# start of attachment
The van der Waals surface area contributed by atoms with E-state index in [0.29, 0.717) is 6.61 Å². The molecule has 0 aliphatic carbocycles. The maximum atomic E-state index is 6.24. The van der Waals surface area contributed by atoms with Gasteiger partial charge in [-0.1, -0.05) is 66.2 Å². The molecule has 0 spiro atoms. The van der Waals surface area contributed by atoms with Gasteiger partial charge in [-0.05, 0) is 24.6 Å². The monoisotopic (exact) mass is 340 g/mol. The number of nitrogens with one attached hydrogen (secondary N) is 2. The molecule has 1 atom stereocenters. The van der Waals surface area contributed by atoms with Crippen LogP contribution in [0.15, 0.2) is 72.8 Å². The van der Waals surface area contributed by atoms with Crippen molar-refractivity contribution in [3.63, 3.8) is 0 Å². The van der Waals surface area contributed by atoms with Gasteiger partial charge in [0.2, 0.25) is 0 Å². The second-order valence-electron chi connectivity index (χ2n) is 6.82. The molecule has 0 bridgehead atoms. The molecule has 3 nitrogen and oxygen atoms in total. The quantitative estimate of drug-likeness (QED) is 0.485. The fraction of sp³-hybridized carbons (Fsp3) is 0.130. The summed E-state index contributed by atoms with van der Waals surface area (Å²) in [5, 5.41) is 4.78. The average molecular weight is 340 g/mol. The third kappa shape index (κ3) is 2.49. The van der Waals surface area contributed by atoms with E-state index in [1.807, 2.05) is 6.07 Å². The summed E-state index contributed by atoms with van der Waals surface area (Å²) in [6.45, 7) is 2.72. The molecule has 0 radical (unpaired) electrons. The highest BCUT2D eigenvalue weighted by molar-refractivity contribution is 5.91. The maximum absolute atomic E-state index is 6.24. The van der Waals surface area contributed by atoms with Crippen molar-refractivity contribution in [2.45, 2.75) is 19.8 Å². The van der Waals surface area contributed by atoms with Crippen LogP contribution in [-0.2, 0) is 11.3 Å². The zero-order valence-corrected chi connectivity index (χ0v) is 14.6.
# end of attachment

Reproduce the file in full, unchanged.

The van der Waals surface area contributed by atoms with E-state index in [0.29, 0.717) is 6.61 Å². The molecule has 0 aliphatic carbocycles. The maximum atomic E-state index is 6.24. The van der Waals surface area contributed by atoms with Gasteiger partial charge in [-0.1, -0.05) is 66.2 Å². The molecule has 0 spiro atoms. The van der Waals surface area contributed by atoms with Gasteiger partial charge in [-0.05, 0) is 24.6 Å². The monoisotopic (exact) mass is 340 g/mol. The number of nitrogens with one attached hydrogen (secondary N) is 2. The molecule has 1 atom stereocenters. The van der Waals surface area contributed by atoms with Crippen LogP contribution in [0.15, 0.2) is 72.8 Å². The van der Waals surface area contributed by atoms with Crippen molar-refractivity contribution in [3.63, 3.8) is 0 Å². The van der Waals surface area contributed by atoms with Gasteiger partial charge in [0.2, 0.25) is 0 Å². The second-order valence-electron chi connectivity index (χ2n) is 6.82. The molecule has 0 bridgehead atoms. The molecule has 3 nitrogen and oxygen atoms in total. The quantitative estimate of drug-likeness (QED) is 0.485. The fraction of sp³-hybridized carbons (Fsp3) is 0.130. The summed E-state index contributed by atoms with van der Waals surface area (Å²) in [5, 5.41) is 4.78. The average molecular weight is 340 g/mol. The third kappa shape index (κ3) is 2.49. The van der Waals surface area contributed by atoms with E-state index in [1.807, 2.05) is 6.07 Å². The summed E-state index contributed by atoms with van der Waals surface area (Å²) in [6.45, 7) is 2.72. The molecule has 0 radical (unpaired) electrons. The highest BCUT2D eigenvalue weighted by molar-refractivity contribution is 5.91. The maximum absolute atomic E-state index is 6.24. The van der Waals surface area contributed by atoms with Crippen molar-refractivity contribution in [2.45, 2.75) is 19.8 Å². The van der Waals surface area contributed by atoms with Crippen LogP contribution in [-0.2, 0) is 11.3 Å². The zero-order valence-corrected chi connectivity index (χ0v) is 14.6.